Roman Catholic Church officials are considering building a centralized church in Oak Bluffs that would serve the entire Island.
At a special town meeting next month, Oak Bluffs voters will be asked whether the town should enter negotiations to swap a parcel of land next to the Martha's Vineyard Arena for the Good Shepherd parish hall property on School street.
For the past few years, church officials - through meetings of the parish council and the pastoral planning committee - have discussed building a larger, centralized church to serve the needs of Good Shepherd's growing congregation.
Now the warrant article, which would open the way for the board of selectmen to negotiate a swap, stands as a possible first step in a long-term plan to create a central Catholic church for the Vineyard.
A key component of such a plan could involve eventually closing down the three existing Catholic churches on the Island: Our Lady Star of the Sea in Oak Bluffs, St. Elizabeth's in Edgartown and St. Augustine's in Vineyard Haven.
The Rev. Michael R. Nagle, pastor of Good Shepherd, the parish that covers all three churches, said the parish first considered building one centralized church several years ago.
The idea was largely driven by a sharp increase in oil prices. In recent years, the cost of heating the churches has more than doubled, which has forced church officials to consolidate winter masses into the Our Lady Star of the Sea church in Oak Bluffs.
The focus on a centralized church also has stemmed from an acute shortage of priests in recent years. Father Nagle is the only Catholic priest based on the Vineyard.
The congregation includes approximately 1,100 year-round families, or approximately 4,000 members, according to Father Nagle. However, that number rises dramatically in the summer months, when Father Nagle travels to all three churches on Sundays to hold Mass.
A centralized church, Father Nagle said, would drastically reduce operation costs. But more importantly, such a church would also make it possible to retain the one-priest staffing for years to come.
"We don't want to have a situation where we have a church but no priest," Father Nagle said. "If we start thinking about where we can build a new church 10 years from now we may be in trouble.
"There are many places across the country now which only get a priest once a week, or even once a month. We don't want to become one of those places," Father Nagle added.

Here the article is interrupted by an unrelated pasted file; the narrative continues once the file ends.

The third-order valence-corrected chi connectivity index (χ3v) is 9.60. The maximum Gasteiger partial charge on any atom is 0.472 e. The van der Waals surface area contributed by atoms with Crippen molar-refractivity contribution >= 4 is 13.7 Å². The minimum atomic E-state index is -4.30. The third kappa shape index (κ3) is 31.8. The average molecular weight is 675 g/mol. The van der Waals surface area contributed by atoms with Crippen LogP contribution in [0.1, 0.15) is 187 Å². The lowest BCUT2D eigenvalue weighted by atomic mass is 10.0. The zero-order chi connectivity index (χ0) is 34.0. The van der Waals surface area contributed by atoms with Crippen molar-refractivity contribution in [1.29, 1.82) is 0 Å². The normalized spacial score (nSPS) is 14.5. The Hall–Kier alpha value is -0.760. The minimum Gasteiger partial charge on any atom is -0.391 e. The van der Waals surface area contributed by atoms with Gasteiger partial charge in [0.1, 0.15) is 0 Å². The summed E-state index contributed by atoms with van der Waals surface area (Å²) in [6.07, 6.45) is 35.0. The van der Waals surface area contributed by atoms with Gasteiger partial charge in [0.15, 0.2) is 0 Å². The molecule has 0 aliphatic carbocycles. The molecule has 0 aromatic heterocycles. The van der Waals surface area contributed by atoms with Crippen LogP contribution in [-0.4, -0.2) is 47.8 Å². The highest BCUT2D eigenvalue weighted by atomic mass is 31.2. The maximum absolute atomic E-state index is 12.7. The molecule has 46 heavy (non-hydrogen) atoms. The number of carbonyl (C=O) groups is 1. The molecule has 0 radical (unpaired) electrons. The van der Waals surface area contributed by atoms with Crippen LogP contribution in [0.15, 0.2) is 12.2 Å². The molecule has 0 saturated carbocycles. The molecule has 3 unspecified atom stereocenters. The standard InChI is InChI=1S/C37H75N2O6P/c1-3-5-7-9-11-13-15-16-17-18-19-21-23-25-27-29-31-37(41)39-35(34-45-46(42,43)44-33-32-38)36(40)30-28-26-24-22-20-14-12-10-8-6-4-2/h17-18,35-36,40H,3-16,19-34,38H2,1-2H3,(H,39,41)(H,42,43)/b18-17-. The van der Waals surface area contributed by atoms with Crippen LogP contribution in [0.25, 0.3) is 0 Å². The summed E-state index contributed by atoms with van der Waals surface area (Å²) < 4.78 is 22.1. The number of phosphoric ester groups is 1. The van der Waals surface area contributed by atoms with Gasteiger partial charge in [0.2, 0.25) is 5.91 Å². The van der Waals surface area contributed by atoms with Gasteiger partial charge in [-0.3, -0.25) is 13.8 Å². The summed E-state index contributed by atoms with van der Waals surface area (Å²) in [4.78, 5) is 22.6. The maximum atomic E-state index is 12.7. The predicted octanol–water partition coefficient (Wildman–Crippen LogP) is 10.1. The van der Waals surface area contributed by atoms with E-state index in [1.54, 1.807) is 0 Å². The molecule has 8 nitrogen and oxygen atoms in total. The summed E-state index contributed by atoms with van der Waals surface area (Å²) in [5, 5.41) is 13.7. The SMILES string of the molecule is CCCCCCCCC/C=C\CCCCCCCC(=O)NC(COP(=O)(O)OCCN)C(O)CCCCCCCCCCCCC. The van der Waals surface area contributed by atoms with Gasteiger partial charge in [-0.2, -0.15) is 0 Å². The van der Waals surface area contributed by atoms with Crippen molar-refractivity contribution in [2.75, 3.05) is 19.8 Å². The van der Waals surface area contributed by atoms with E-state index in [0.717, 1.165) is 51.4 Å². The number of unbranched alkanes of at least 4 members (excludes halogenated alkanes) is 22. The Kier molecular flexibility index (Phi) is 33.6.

When Oak Bluffs officials approached Good Shepherd about the possibility of swapping the 7.2-acre parcel of town-owned land next to the Martha's Vineyard Arena for the parish hall on School street, parish officials felt the land could be the right fit for their needs.
A number of church and town officials have hailed the land swap as a win-win. The town, which owned the parish hall when it was the former Oak Bluffs school, would get back a valuable asset that might be used for something such as a new town hall or senior center.
The building could become part of a municipal campus that would include the new library, a new town hall, and a possible senior center and/or police station.
Another article on the warrant for the regular town meeting asks if voters will support a non-binding resolution asking if the town should create a municipal campus in the area of School street and Pacific avenue.
In turn, the church would receive a parcel potentially large enough to house a new church, rectory and parish hall. The site is also centrally located and easily accessible from the various Island towns.
The town assessor's office appraises the value of the parish hall and the .67 acres on which it sits at just over $1.3 million. The appraised value for the parcel off Edgartown-Vineyard Haven Road, which does include any buildings, is just under $500,000.
The Edgartown-Vineyard Haven Road site is technically owned by the town, although it is deeded to the resident home site committee, a panel formed to create affordable housing opportunities for Oak Bluff residents.